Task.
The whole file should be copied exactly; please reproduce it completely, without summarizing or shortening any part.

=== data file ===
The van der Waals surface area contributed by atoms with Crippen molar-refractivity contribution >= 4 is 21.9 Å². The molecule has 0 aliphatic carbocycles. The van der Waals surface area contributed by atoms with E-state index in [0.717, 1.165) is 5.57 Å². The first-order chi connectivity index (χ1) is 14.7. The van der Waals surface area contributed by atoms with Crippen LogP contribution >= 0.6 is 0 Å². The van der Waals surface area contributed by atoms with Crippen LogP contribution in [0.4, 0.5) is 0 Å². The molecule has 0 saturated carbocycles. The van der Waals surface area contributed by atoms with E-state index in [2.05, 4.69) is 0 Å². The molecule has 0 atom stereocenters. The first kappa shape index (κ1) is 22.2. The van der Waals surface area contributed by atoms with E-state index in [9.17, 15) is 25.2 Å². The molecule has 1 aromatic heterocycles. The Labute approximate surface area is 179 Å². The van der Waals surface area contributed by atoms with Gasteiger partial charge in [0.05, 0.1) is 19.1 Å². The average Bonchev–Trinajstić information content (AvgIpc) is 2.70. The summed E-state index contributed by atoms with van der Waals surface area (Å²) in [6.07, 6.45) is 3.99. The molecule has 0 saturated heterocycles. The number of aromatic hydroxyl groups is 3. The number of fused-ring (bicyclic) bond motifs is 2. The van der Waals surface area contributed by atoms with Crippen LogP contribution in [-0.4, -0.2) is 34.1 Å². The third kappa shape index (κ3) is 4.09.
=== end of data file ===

The van der Waals surface area contributed by atoms with Crippen molar-refractivity contribution >= 4 is 21.9 Å². The molecule has 0 aliphatic carbocycles. The van der Waals surface area contributed by atoms with E-state index in [0.717, 1.165) is 5.57 Å². The first-order chi connectivity index (χ1) is 14.7. The van der Waals surface area contributed by atoms with Crippen LogP contribution >= 0.6 is 0 Å². The van der Waals surface area contributed by atoms with Crippen LogP contribution in [0.4, 0.5) is 0 Å². The molecule has 0 saturated carbocycles. The van der Waals surface area contributed by atoms with E-state index in [2.05, 4.69) is 0 Å². The molecule has 0 atom stereocenters. The first kappa shape index (κ1) is 22.2. The van der Waals surface area contributed by atoms with E-state index in [9.17, 15) is 25.2 Å². The molecule has 1 aromatic heterocycles. The Labute approximate surface area is 179 Å². The van der Waals surface area contributed by atoms with Gasteiger partial charge in [0.05, 0.1) is 19.1 Å². The average Bonchev–Trinajstić information content (AvgIpc) is 2.70. The summed E-state index contributed by atoms with van der Waals surface area (Å²) in [6.07, 6.45) is 3.99. The molecule has 0 saturated heterocycles. The number of aromatic hydroxyl groups is 3. The number of fused-ring (bicyclic) bond motifs is 2. The van der Waals surface area contributed by atoms with Crippen LogP contribution in [-0.4, -0.2) is 34.1 Å². The third kappa shape index (κ3) is 4.09.